After hearing about items like bloody clothing and an array of sharp-edged tools for the past two weeks, a jury presiding over the 2019 killing of a Metchosin man saw evidence from the case in person on Thursday.
James Lee Busch and Zachary Armitage are charged with the first-degree murder of Martin Payne after they escaped the William Head prison in 2019.
White, waffle-knit shirts have been mentioned at various points in the trial so far, with at least one stained with blood being recovered from garbage bags in Payne’s home. The court was shown that shirt and another found near the William Head prison. An RCMP forensics officer previously testified that both inmates had white, waffle-knit shirts inside their cells.
West Shore RCMP Const. Meghan Groulx, the officer tasked with seizing items, showed various pieces of evidence to the defence and jury at the crown’s request. Among them were a hatchet and a bowie knife found on a bathroom counter in Payne’s home, along with axe heads cut from their handles that were located in a hallway closet.
Pulled from one of the bags was a pair of bloody white socks that were duct-taped together. Both socks were considerably stained but one was so heavily covered that just a few white sections were visible as they were presented to the court. Two black T-shirts, including a Nike-branded one that had blood on it, were also pulled from one of the bags and displayed Thursday.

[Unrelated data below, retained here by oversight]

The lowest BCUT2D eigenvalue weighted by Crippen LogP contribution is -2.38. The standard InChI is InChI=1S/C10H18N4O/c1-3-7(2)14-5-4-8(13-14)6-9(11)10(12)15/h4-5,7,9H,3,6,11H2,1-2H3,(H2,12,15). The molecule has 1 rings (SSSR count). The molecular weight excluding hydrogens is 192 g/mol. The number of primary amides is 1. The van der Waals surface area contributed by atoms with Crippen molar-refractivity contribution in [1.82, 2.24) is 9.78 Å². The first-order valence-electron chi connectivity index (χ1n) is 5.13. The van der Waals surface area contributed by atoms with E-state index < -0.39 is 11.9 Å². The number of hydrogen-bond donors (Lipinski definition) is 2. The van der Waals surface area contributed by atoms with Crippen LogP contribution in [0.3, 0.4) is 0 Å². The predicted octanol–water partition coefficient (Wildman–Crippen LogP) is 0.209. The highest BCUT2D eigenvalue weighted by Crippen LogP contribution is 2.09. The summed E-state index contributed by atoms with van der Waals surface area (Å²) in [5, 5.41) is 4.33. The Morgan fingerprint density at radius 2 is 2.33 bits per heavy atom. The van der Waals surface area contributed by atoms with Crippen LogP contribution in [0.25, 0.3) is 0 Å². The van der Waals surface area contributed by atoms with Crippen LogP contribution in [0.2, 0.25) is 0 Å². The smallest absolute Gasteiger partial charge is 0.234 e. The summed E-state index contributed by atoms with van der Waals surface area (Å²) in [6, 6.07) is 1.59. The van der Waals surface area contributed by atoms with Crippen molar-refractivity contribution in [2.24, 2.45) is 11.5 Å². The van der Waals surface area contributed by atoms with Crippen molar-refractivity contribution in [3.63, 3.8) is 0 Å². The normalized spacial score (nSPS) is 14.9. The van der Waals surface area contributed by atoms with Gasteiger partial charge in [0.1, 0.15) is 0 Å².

The jury also got to look at a crumpled map of Greater Victoria, two William Head identification cards – belonging to Busch and Armitage – and chewing gum found inside a red and grey MEC backpack the inmates had around the time of their arrest. Gum was also found on Payne’s property and in his master bedroom.
Keys were found with the backpack and a Ford key in the set started Payne’s truck, which was found in Oak Bay, while another opened the door to his house.
During the defence’s cross-examination, Armitage’s lawyer Jim Heller asked if it crossed Groulx’s mind that “Armitage and Busch did this” as she collected the evidence at the home and he suggested that surely she and the other officers would’ve been talking about “is this those guys?”
Groulx said she doesn’t recall any conversation like that occurring and while she had heard about the escape itself, she did not go into the scene thinking the inmates were involved.
“I myself didn’t go in thinking ‘Oh this is what they did, I had no idea at that point.”
“Now you have a vicious homicide that’s fairly close to William Head, two escapees from William Head and you’re telling me that you didn’t think that maybe the two were connected,” Heller continued.
“I didn’t have enough information to know that,” Groulx said.
She said multiple times that she was not thinking about the inmates as she was focused on her specific and tedious duties as the exhibit officer.
Heller questions why Groulx didn’t seize kitchen knives in a drawer and said it would be “negligent” not to do so given how the other sharp items, like the hatchet and bowie knife, were collected as evidence.
The constable explained that those items were in unusual spots with unusual circumstances.
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